anomalisa Greetings again from the darkness. Seeing Charlie Kaufman’s work described as “strange”, “weird” or “bizarre” makes me cringe a little because most of his films hit my sweet spot of curiosity, insight and expression. I easily relate to his creative vision and commentary in films like Being John Malkovich, Adaptation, Eternal Sunshine of the Spotless Mind, and Synecdoche, New York. His characters are always searching for something and trying to discern the meaning of life … or at least of their own life. This latest has Kaufman adapting his own stage production, and collaborating with co-director Duke Johnson for what is likely (for the vast majority of us) our most startling existential stop-action animated puppet cinematic experience.

The unusual opening of the film is a black screen with only background noise and voices, and the first chuckle occurred within about a minute thanks to one of my favorite cultural references of the year: “Kojak, not Kolchak”. Slowly the screen evolves to show clouds in the sky, and soon an airplane appears and our first peek at Michael occurs … he’s a passenger on a flight. The vast majority of the rest of the film takes place inside the Fregoli Hotel – aptly named because Michael seems to suffer from a twist on Fregoli Delusion (a person believes those around him are all the same person in disguise).

We soon notice that Michael appears beaten down, even exasperated with life. He is an author in town to give a presentation on his specialty … Customer Service. The story continues along familiar lines of a business traveler in the midst of a mid-life crisis, until things change for him when he stumbles on a couple of his fans who are in town for his presentation. One of them is Lisa, whom Michael is attracted to thanks to her innocent energy and wonderful voice. What makes her voice so wonderful? Well, it turns out that Michael is voiced by British actor David Thewlis, Lisa is voiced by Jennifer Jason Leigh, and EVERY other character in the film (male or female) is voiced by Tom Noonan. Lisa and her voice are the anomaly that makes up the film’s title … Michael is smitten with her because her voice is not like all the others – providing a spark of hope.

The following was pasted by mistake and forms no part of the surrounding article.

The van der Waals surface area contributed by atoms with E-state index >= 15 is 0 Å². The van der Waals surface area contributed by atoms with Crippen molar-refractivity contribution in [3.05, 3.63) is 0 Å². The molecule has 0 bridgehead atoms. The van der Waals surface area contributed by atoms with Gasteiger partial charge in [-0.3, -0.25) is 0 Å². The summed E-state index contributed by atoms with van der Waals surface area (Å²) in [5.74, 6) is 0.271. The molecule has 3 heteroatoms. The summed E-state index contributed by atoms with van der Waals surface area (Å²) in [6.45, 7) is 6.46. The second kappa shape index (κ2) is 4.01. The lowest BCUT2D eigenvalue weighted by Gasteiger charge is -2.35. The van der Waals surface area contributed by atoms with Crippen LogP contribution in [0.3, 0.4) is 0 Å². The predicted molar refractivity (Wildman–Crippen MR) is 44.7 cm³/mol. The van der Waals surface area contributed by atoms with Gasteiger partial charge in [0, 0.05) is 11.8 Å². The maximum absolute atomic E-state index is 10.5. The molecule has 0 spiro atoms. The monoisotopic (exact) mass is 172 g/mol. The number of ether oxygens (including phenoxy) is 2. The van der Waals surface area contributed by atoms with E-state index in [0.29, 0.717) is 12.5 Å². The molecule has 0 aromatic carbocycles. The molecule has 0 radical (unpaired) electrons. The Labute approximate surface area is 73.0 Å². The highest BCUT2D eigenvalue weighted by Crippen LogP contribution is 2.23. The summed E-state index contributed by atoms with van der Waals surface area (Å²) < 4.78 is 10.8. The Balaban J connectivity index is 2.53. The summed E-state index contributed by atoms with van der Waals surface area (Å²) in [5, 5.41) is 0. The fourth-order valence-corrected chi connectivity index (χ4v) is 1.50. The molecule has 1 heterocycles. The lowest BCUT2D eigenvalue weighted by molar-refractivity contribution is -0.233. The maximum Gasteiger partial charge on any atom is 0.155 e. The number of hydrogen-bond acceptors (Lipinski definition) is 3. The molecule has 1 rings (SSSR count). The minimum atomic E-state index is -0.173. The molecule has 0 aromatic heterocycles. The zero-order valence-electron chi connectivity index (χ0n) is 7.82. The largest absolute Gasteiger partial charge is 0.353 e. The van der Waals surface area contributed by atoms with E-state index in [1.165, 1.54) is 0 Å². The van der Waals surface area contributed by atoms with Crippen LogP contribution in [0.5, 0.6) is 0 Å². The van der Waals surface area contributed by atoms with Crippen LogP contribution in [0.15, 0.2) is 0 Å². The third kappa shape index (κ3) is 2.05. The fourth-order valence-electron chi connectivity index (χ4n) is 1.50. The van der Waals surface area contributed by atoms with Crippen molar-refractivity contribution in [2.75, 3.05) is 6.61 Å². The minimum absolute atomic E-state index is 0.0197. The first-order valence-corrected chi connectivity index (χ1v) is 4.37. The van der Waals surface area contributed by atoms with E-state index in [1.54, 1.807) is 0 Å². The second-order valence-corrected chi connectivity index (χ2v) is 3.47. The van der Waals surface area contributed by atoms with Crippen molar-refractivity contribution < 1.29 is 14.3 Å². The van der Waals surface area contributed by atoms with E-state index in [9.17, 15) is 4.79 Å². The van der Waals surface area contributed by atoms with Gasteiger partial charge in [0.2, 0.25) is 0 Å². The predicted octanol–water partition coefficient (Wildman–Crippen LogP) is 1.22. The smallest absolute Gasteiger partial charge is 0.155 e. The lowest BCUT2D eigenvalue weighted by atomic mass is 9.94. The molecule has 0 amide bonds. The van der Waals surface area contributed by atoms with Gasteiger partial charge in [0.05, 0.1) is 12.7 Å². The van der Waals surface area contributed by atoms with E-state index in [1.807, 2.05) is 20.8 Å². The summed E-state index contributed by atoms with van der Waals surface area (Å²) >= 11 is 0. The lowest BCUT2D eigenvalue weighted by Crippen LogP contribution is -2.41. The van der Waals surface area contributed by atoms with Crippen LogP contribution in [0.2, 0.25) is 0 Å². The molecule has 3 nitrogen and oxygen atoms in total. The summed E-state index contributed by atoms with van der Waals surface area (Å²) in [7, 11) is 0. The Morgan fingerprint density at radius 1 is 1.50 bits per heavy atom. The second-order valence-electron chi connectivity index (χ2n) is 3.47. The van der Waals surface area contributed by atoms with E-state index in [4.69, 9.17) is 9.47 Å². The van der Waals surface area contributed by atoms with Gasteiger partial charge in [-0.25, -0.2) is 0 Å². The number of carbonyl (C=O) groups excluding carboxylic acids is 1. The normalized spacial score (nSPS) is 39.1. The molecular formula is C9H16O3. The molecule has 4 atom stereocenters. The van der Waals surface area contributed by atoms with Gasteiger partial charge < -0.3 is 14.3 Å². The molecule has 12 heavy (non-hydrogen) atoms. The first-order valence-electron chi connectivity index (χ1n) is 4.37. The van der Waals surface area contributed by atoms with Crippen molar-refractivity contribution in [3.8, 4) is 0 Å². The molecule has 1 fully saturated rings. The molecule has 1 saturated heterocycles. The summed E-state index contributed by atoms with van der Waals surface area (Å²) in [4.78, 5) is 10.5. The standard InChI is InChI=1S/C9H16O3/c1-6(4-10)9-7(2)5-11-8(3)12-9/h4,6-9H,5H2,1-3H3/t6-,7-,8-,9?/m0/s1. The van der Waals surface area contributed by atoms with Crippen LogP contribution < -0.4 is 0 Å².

Mr. Kaufman seems intent on making us realize how easily we can slip into a rut and simply go through the motions in life … every day and every person being pretty much like the rest. Michael has learned to wear his Customer Service mask – one who pretends to care about the issues of others. It’s a terrific metaphor for someone refusing to face the responsibility for their own happiness. His awakening occurs at the hands (and in bed) with Lisa. Yes, you should be prepared for the uncommon and slightly unsettling site of Puppet Private Parts. The clumsy passion of the first encounter between Michael and Lisa does wonders for each of them … restoring her self-esteem and awakening him from his daily slumber of hopelessness.

While the story itself is quite simple, the use of puppets prevents us from getting overly personal or judgmental with the characters, and forces us to deal with the emotional and mental aspects of what keeps so many from leading happy lives. Lisa’s acapella version of “Girls Just Want to Have Fun” ignites the fuse in Michael, and just like that, both he and Lisa are jolted from their own self-imposed limitations. No longer able to just go through the motions, Michael’s overreactions at breakfast and during his presentation are all part of his re-awakening … the most profound puppet awakening since Pinocchio. Perhaps Mr. Kaufman thought we might be more receptive to his message and observations if delivered by a non-threatening puppet, and perhaps he’s correct. The message is delivered loudly and clearly … though I will probably hear Tom Noonan’s voice in my nightmares. The look of the movie and the puppets is fantastic, and Carter Burwell provides yet another spot-on score.

watch the trailer: